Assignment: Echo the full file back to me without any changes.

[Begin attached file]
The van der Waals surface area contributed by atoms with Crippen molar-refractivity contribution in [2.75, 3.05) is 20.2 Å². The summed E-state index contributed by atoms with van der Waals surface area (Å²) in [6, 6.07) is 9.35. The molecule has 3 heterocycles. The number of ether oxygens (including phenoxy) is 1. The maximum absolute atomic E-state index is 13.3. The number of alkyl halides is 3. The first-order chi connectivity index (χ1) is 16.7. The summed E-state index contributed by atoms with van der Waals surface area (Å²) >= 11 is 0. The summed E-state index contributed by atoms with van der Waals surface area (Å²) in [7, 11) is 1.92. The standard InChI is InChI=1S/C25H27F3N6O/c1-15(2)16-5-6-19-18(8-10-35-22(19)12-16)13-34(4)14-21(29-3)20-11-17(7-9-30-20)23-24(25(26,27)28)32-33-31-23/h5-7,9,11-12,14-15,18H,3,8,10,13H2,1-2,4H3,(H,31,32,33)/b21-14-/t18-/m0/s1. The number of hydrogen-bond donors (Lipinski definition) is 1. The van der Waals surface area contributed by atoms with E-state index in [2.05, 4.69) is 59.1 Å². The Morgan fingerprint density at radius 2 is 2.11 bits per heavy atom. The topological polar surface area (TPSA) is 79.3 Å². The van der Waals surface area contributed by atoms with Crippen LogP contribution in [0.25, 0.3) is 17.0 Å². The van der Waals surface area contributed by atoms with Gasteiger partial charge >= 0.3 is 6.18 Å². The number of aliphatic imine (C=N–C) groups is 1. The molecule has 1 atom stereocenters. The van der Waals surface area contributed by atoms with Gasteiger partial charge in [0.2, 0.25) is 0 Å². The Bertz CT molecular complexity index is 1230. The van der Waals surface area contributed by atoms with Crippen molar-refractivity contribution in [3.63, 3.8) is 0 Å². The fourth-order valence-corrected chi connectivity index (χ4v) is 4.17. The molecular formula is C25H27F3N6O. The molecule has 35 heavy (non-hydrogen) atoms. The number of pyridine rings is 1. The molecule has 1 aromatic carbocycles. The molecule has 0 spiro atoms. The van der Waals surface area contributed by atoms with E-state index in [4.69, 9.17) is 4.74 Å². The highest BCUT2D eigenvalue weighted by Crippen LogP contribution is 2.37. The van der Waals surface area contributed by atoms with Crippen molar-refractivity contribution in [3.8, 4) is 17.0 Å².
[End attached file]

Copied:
The van der Waals surface area contributed by atoms with Crippen molar-refractivity contribution in [2.75, 3.05) is 20.2 Å². The summed E-state index contributed by atoms with van der Waals surface area (Å²) in [6, 6.07) is 9.35. The molecule has 3 heterocycles. The number of ether oxygens (including phenoxy) is 1. The maximum absolute atomic E-state index is 13.3. The number of alkyl halides is 3. The first-order chi connectivity index (χ1) is 16.7. The summed E-state index contributed by atoms with van der Waals surface area (Å²) >= 11 is 0. The summed E-state index contributed by atoms with van der Waals surface area (Å²) in [7, 11) is 1.92. The standard InChI is InChI=1S/C25H27F3N6O/c1-15(2)16-5-6-19-18(8-10-35-22(19)12-16)13-34(4)14-21(29-3)20-11-17(7-9-30-20)23-24(25(26,27)28)32-33-31-23/h5-7,9,11-12,14-15,18H,3,8,10,13H2,1-2,4H3,(H,31,32,33)/b21-14-/t18-/m0/s1. The number of hydrogen-bond donors (Lipinski definition) is 1. The van der Waals surface area contributed by atoms with E-state index in [2.05, 4.69) is 59.1 Å². The Morgan fingerprint density at radius 2 is 2.11 bits per heavy atom. The topological polar surface area (TPSA) is 79.3 Å². The van der Waals surface area contributed by atoms with Crippen LogP contribution in [0.25, 0.3) is 17.0 Å². The van der Waals surface area contributed by atoms with Gasteiger partial charge >= 0.3 is 6.18 Å². The number of aliphatic imine (C=N–C) groups is 1. The molecule has 1 atom stereocenters. The van der Waals surface area contributed by atoms with Gasteiger partial charge in [0.2, 0.25) is 0 Å². The Bertz CT molecular complexity index is 1230. The van der Waals surface area contributed by atoms with Crippen molar-refractivity contribution in [3.63, 3.8) is 0 Å². The fourth-order valence-corrected chi connectivity index (χ4v) is 4.17. The molecular formula is C25H27F3N6O. The molecule has 35 heavy (non-hydrogen) atoms. The number of pyridine rings is 1. The molecule has 1 aromatic carbocycles. The molecule has 0 spiro atoms. The van der Waals surface area contributed by atoms with E-state index in [4.69, 9.17) is 4.74 Å². The highest BCUT2D eigenvalue weighted by Crippen LogP contribution is 2.37. The van der Waals surface area contributed by atoms with Crippen molar-refractivity contribution in [3.8, 4) is 17.0 Å².